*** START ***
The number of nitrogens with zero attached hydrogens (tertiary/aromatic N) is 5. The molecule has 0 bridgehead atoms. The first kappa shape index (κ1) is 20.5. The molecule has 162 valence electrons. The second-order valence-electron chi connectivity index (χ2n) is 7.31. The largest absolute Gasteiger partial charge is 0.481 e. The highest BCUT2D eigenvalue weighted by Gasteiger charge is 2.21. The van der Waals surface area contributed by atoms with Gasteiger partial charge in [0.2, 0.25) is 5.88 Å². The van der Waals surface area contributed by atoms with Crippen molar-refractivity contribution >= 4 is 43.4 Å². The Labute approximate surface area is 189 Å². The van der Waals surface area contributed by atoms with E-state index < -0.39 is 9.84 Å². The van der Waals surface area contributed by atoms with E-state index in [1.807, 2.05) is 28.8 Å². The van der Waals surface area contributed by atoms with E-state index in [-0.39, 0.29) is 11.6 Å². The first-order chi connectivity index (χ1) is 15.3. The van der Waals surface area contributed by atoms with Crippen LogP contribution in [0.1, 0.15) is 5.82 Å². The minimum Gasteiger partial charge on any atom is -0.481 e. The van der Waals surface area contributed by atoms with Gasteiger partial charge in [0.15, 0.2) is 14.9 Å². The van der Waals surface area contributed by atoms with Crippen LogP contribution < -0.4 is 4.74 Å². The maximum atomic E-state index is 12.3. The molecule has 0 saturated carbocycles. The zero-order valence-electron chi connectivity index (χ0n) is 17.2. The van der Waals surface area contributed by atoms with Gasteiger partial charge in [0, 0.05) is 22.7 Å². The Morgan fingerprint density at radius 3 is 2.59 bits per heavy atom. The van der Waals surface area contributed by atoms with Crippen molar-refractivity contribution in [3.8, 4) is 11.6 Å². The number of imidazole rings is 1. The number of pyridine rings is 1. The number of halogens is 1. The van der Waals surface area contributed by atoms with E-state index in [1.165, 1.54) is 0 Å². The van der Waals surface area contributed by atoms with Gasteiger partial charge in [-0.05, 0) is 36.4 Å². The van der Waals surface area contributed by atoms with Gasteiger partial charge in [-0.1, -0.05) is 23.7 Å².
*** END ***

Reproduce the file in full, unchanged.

The number of nitrogens with zero attached hydrogens (tertiary/aromatic N) is 5. The molecule has 0 bridgehead atoms. The first kappa shape index (κ1) is 20.5. The molecule has 162 valence electrons. The second-order valence-electron chi connectivity index (χ2n) is 7.31. The largest absolute Gasteiger partial charge is 0.481 e. The highest BCUT2D eigenvalue weighted by Gasteiger charge is 2.21. The van der Waals surface area contributed by atoms with Gasteiger partial charge in [0.2, 0.25) is 5.88 Å². The van der Waals surface area contributed by atoms with Crippen molar-refractivity contribution >= 4 is 43.4 Å². The Labute approximate surface area is 189 Å². The van der Waals surface area contributed by atoms with E-state index < -0.39 is 9.84 Å². The van der Waals surface area contributed by atoms with E-state index in [1.807, 2.05) is 28.8 Å². The van der Waals surface area contributed by atoms with E-state index in [-0.39, 0.29) is 11.6 Å². The first-order chi connectivity index (χ1) is 15.3. The van der Waals surface area contributed by atoms with Crippen LogP contribution in [0.1, 0.15) is 5.82 Å². The minimum Gasteiger partial charge on any atom is -0.481 e. The van der Waals surface area contributed by atoms with Gasteiger partial charge in [0.15, 0.2) is 14.9 Å². The van der Waals surface area contributed by atoms with Crippen LogP contribution < -0.4 is 4.74 Å². The maximum atomic E-state index is 12.3. The molecule has 0 saturated carbocycles. The zero-order valence-electron chi connectivity index (χ0n) is 17.2. The van der Waals surface area contributed by atoms with Gasteiger partial charge in [0, 0.05) is 22.7 Å². The Morgan fingerprint density at radius 3 is 2.59 bits per heavy atom. The van der Waals surface area contributed by atoms with Crippen molar-refractivity contribution in [3.8, 4) is 11.6 Å². The number of imidazole rings is 1. The number of pyridine rings is 1. The number of halogens is 1. The van der Waals surface area contributed by atoms with E-state index in [1.165, 1.54) is 0 Å². The van der Waals surface area contributed by atoms with Gasteiger partial charge in [-0.05, 0) is 36.4 Å². The van der Waals surface area contributed by atoms with Gasteiger partial charge in [-0.1, -0.05) is 23.7 Å².